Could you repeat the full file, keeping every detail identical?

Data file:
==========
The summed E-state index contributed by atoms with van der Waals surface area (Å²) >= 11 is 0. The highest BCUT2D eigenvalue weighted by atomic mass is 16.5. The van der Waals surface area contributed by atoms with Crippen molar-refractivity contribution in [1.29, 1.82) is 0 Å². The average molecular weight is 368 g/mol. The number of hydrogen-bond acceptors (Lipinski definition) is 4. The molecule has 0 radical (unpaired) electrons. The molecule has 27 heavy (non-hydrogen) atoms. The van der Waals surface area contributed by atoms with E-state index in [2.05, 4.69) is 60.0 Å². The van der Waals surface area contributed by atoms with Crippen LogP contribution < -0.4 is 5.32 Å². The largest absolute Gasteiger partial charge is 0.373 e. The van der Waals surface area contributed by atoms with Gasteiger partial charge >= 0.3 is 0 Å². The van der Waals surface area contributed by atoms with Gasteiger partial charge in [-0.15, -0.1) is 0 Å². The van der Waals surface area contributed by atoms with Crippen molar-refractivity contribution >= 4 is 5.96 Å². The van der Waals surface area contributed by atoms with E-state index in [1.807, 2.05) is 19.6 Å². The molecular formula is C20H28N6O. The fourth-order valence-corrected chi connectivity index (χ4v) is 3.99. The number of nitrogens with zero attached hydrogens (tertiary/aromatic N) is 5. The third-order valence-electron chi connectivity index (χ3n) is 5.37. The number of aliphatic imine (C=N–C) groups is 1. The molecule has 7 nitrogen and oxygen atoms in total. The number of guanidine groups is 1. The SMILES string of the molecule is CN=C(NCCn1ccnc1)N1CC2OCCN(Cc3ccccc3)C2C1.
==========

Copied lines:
The summed E-state index contributed by atoms with van der Waals surface area (Å²) >= 11 is 0. The highest BCUT2D eigenvalue weighted by atomic mass is 16.5. The van der Waals surface area contributed by atoms with Crippen molar-refractivity contribution in [1.29, 1.82) is 0 Å². The average molecular weight is 368 g/mol. The number of hydrogen-bond acceptors (Lipinski definition) is 4. The molecule has 0 radical (unpaired) electrons. The molecule has 27 heavy (non-hydrogen) atoms. The van der Waals surface area contributed by atoms with E-state index in [2.05, 4.69) is 60.0 Å². The van der Waals surface area contributed by atoms with Crippen LogP contribution < -0.4 is 5.32 Å². The largest absolute Gasteiger partial charge is 0.373 e. The van der Waals surface area contributed by atoms with Gasteiger partial charge >= 0.3 is 0 Å². The van der Waals surface area contributed by atoms with Gasteiger partial charge in [-0.15, -0.1) is 0 Å². The van der Waals surface area contributed by atoms with Crippen molar-refractivity contribution >= 4 is 5.96 Å². The van der Waals surface area contributed by atoms with E-state index in [1.807, 2.05) is 19.6 Å². The molecular formula is C20H28N6O. The fourth-order valence-corrected chi connectivity index (χ4v) is 3.99. The number of nitrogens with zero attached hydrogens (tertiary/aromatic N) is 5. The third-order valence-electron chi connectivity index (χ3n) is 5.37. The number of aliphatic imine (C=N–C) groups is 1. The molecule has 7 nitrogen and oxygen atoms in total. The number of guanidine groups is 1. The SMILES string of the molecule is CN=C(NCCn1ccnc1)N1CC2OCCN(Cc3ccccc3)C2C1.